Prince Charles on Pensions's John Rekenthaler gives a 'distinctly American reaction' to Prince Charles' proposals for the UK pension system

John Rekenthaler 21 October, 2013 | 10:09AM
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Last week, Prince Charles shared his views of investment management. This speech came as something of a surprise, because for the past 65 years the prince has been silent on the subject. Perhaps the occasion of reaching his retirement age has spurred his thinking on the matter. Or perhaps it was a recent report that the average British retiree is on track to have an annual income of £11,400, as opposed to the £25,200 that the public (per a survey) states as its desired amount.

I approached his talk with an open mind. After all, Prince Charles was widely mocked as a reactionary three decades ago when he ventured into architectural criticism, calling this proposed art-gallery expansion a "monstrous carbuncle" on the face of London. Today, however, his architectural views seem far from laughable. One might even call them farsighted.

For example, the prince in 1984 said, "Why can't we have those curves and arches that express feeling in design? What is wrong with them? Why has everything got to be vertical, straight, unbending, only at right angles - and functional?" Thirty years later, that seems spot on. In Chicago, pretty much all the office buildings constructed in the past quarter century incorporate curves and yes, sometimes even arches, as opposed to the boxes built from the 1950s through the 1980s.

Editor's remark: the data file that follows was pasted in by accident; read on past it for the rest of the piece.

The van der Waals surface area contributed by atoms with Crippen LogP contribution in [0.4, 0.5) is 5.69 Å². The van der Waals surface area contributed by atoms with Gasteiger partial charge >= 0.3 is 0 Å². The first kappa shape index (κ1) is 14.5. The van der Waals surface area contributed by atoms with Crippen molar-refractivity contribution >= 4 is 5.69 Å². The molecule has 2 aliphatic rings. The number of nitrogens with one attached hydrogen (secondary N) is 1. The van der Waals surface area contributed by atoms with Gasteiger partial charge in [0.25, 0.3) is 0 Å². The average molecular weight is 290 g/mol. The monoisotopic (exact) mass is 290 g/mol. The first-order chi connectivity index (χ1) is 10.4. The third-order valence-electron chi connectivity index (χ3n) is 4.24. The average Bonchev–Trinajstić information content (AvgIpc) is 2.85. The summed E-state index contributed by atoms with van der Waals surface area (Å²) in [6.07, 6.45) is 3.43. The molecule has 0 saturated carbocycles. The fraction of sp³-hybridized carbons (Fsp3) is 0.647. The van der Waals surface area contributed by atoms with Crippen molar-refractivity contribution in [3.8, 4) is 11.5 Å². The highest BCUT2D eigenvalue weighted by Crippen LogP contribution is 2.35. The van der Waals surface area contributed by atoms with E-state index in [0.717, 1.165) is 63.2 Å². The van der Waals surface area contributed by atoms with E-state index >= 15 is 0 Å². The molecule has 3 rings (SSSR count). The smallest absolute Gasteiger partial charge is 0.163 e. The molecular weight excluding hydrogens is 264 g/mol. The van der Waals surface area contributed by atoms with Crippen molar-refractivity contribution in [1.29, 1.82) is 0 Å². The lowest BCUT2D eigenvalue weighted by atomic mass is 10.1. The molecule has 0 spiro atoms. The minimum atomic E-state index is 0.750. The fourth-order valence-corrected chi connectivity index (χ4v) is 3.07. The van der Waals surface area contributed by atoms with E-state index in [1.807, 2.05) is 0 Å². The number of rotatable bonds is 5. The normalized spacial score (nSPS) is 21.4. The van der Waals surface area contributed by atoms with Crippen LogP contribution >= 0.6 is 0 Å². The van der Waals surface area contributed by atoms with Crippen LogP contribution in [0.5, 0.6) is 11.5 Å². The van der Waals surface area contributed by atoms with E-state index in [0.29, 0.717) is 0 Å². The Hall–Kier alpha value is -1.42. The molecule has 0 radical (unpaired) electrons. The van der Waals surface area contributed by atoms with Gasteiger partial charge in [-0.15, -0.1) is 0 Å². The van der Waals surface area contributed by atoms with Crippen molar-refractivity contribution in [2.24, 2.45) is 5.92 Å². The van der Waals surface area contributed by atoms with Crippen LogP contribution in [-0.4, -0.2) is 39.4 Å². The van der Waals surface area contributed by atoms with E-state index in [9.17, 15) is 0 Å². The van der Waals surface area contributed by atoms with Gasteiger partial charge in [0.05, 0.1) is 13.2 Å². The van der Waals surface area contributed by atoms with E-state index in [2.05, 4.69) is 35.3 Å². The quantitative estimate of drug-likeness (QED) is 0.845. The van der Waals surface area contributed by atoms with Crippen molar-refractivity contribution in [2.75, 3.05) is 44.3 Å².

The prince's comments on fiduciary duty will not stand a similar test of time. They are, in fact, loopy. Stated Charles: "We live in an increasingly uncertain time. We are facing what could be described as a perfect storm: the combination of pollution and overconsumption of finite natural resources, the very real and accumulating risk of catastrophic climate change, unprecedented levels of financial indebtedness, and a population of seven billion that is rising fast."

He continues, "With an aging population and pension fund liabilities that are therefore stretching out for many decades, surely the current focus on quarterly capitalism is becoming increasingly unfit for purpose.

"There is mounting evidence from the likes of Harvard and London business schools that those companies that improve the way they tackle environmental and social challenges prove to be the ones better able to deliver long-term returns - so you can have your cake and eat it."

He continued, "I know that old habits die hard and that it is difficult to make the first move, but is there not a case for ensuring your portfolios are resilient in the long term? Could you do so by incorporating sustainability into your mainstream strategy...?"

"By contributing to the long-term sustainability of nature's economy, in other words the maintenance of vital ecosystem services on which the durability of our own economy ultimately depends, pension funds can help to preserve the real value of beneficiaries' retirement income."

To which, I offer a distinctly American reaction.

This is not to disparage the concept of sustainability, or of protecting the planet, or even the claim that the stocks of green companies outperform those of other companies. (I have no idea if that is true, but it's possible.) However, those items cannot bridge the enormous gap that separates £11,400 in annual income from £25,200. As the saying goes, you won't get there by investment performance. The primary drivers for retirement income must be increased savings, either by the retirees directly or by an entity (corporate, government, whatever) acting in retirees' interest, along with perhaps a later retirement date.

Which, in fairness, was the conclusion of the report, prepared by the insurance company Scottish Widows. The prince would have been wise to follow the report's lead.

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John Rekenthaler

John Rekenthaler  John Rekenthaler is vice president of research for Morningstar.